The Secret for Making Dry Shampoo Work for You

You know those days—we all have them. Playing tag with the snooze button, losing track of time on the treadmill, too much to do with too little time, and now, you’re in a rush to get out the door. Sometimes we’re just lazy girls (or guys), and the idea of going through the routine of washing, blow drying and styling your hair is too much! There are lots of reasons why doing your hair can be a bit of a burden at times, but the thought of going out into the world with flat, greasy, second-day hair isn’t really a good option.


Conair Introduces a Powered Dry Shampoo Brush

There is a solution out there for those of us looking for a hairstyling shortcut on days when time or motivation are in short supply. It’s called dry shampoo, and although there are lots of new products on the market, the original concept is anything but new. More about that later.

Before we get down to the nitty gritty, let’s let the cat out of the bag! The key to successful use of dry shampoos is in the brushing. Dry shampoos must be distributed evenly throughout your hair. This is accomplished by proper application of the powder followed by effective brushing and working of the powder onto the scalp and down to the roots of the hair. An ordinary hairbrush requires a lot of effort to achieve even distribution. So, Conair® has created a better way, the Conair® Hair Remedy Dry Shampoo Brush.

The Hair Remedy brush is battery powered to provide a stimulating hair and scalp massage. Used with a dry shampoo, it works the powder down into the roots of your hair distributing it evenly with a minimum of effort. It easily detangles and revives second day hair. This innovative brush also features an ion generator which helps reduce frizz due to static electricity. Now you can wake-up-and-go on those days when time is tight or your incentive is a tad under the weather.

Keep in mind that the Hair Remedy brush is not just for use with dry shampoo. It serves as an excellent after shower detangler and it’s great when you’re on the go. Pull it out of your purse for a quick brushing to smooth your hair wherever you are and whenever you need it. Plus, as a gentle scalp massager, it’s hard to beat. The cushioned bristles are rounded at the tips and the bristle bar is removeable for easy cleaning.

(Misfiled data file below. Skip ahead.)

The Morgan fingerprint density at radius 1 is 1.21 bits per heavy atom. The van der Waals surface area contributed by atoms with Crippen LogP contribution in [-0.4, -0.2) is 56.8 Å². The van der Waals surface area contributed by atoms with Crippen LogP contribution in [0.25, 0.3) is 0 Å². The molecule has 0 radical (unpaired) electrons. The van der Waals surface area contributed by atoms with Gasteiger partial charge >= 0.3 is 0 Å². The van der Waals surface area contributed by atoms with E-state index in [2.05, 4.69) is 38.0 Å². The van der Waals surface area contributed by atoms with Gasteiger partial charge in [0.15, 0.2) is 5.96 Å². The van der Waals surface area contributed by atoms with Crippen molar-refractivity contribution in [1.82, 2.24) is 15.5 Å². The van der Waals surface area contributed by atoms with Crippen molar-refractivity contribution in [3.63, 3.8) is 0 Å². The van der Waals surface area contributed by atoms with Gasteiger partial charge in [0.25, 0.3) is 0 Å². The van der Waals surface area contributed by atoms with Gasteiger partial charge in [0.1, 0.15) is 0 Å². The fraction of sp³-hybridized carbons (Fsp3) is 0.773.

What is Dry Shampoo and What Does It Do?

Dry shampoo isn’t actually shampoo at all. It’s a powder you apply to your hair that absorbs the oils from your scalp and hair. When brushed through vigorously, it leaves your hair looking and feeling cleaner. It is not meant to replace regular washing because dry shampoo does not actually clean your hair. So, how does dry shampoo work? It reduces the tackiness of oily moisture in your hair through absorption thereby producing more volume and a fresher look and feel. It’s great for use in a pinch when there’s no time for a wash and dry, such as after a gym workout, when traveling, on camping trips or after a visit to the beach. Some dry shampoos contain a touch of fragrance to help mask odors.

A woman spraying dry shampoo onto her hair.

The Real Secret to Making it Work

For those who have tried dry shampoo and found the experience to be less than desirable, it is important to note that there are a few tricks to be aware of that will give you an advantage when trying to make dry shampoo work for you.

First, applying the powder to your hair requires a bit of dexterity. It is critical that it is applied and distributed evenly throughout your hair. Avoid letting clumps of powder to form when sprinkling or spraying the powder into your hair. Trying to even out these clumps with an ordinary hairbrush can be difficult requiring excessive brushing which can introduce stress and damage to hair strands and scalp.

Hold the dry shampoo container a good 8 inches or more from your scalp as you apply. This will enable the powder to disperse and fall more evenly into the hair. And, be careful not to use too much. Excess powder will create a dull, chalky appearance. Always start with a little—it’s always easier to add more if you feel your hair is still too oily. Also, keep in mind that dry shampoo comes in different shades of color—lighter colors for blondes and darker ones for brunettes, so look for the one that works best for you.